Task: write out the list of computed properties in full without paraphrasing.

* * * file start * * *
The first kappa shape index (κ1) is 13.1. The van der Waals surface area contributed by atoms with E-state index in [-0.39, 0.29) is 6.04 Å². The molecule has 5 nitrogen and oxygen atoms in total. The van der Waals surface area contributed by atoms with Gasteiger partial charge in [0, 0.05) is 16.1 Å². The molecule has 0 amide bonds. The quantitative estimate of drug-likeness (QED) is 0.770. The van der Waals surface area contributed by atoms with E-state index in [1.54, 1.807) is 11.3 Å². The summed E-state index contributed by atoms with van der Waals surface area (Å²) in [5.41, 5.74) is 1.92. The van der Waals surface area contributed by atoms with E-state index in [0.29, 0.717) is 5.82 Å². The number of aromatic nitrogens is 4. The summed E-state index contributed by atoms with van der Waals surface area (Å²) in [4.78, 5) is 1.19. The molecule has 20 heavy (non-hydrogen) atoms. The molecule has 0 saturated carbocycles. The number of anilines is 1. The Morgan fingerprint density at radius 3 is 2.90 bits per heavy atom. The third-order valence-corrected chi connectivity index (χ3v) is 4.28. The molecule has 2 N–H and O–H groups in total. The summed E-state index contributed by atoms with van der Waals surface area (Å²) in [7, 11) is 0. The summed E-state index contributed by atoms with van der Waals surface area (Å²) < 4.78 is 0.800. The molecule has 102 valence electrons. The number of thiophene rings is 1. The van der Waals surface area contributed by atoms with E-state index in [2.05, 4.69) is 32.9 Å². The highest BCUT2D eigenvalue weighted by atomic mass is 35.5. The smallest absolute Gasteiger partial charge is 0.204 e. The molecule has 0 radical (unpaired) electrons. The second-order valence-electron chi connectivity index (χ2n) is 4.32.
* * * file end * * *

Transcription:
The first kappa shape index (κ1) is 13.1. The van der Waals surface area contributed by atoms with E-state index in [-0.39, 0.29) is 6.04 Å². The molecule has 5 nitrogen and oxygen atoms in total. The van der Waals surface area contributed by atoms with Gasteiger partial charge in [0, 0.05) is 16.1 Å². The molecule has 0 amide bonds. The quantitative estimate of drug-likeness (QED) is 0.770. The van der Waals surface area contributed by atoms with E-state index in [1.54, 1.807) is 11.3 Å². The summed E-state index contributed by atoms with van der Waals surface area (Å²) in [5.41, 5.74) is 1.92. The van der Waals surface area contributed by atoms with E-state index in [0.29, 0.717) is 5.82 Å². The number of aromatic nitrogens is 4. The summed E-state index contributed by atoms with van der Waals surface area (Å²) in [4.78, 5) is 1.19. The molecule has 20 heavy (non-hydrogen) atoms. The molecule has 0 saturated carbocycles. The number of anilines is 1. The Morgan fingerprint density at radius 3 is 2.90 bits per heavy atom. The third-order valence-corrected chi connectivity index (χ3v) is 4.28. The molecule has 2 N–H and O–H groups in total. The summed E-state index contributed by atoms with van der Waals surface area (Å²) in [7, 11) is 0. The summed E-state index contributed by atoms with van der Waals surface area (Å²) < 4.78 is 0.800. The molecule has 102 valence electrons. The number of thiophene rings is 1. The van der Waals surface area contributed by atoms with E-state index in [2.05, 4.69) is 32.9 Å². The highest BCUT2D eigenvalue weighted by atomic mass is 35.5. The smallest absolute Gasteiger partial charge is 0.204 e. The molecule has 0 radical (unpaired) electrons. The second-order valence-electron chi connectivity index (χ2n) is 4.32.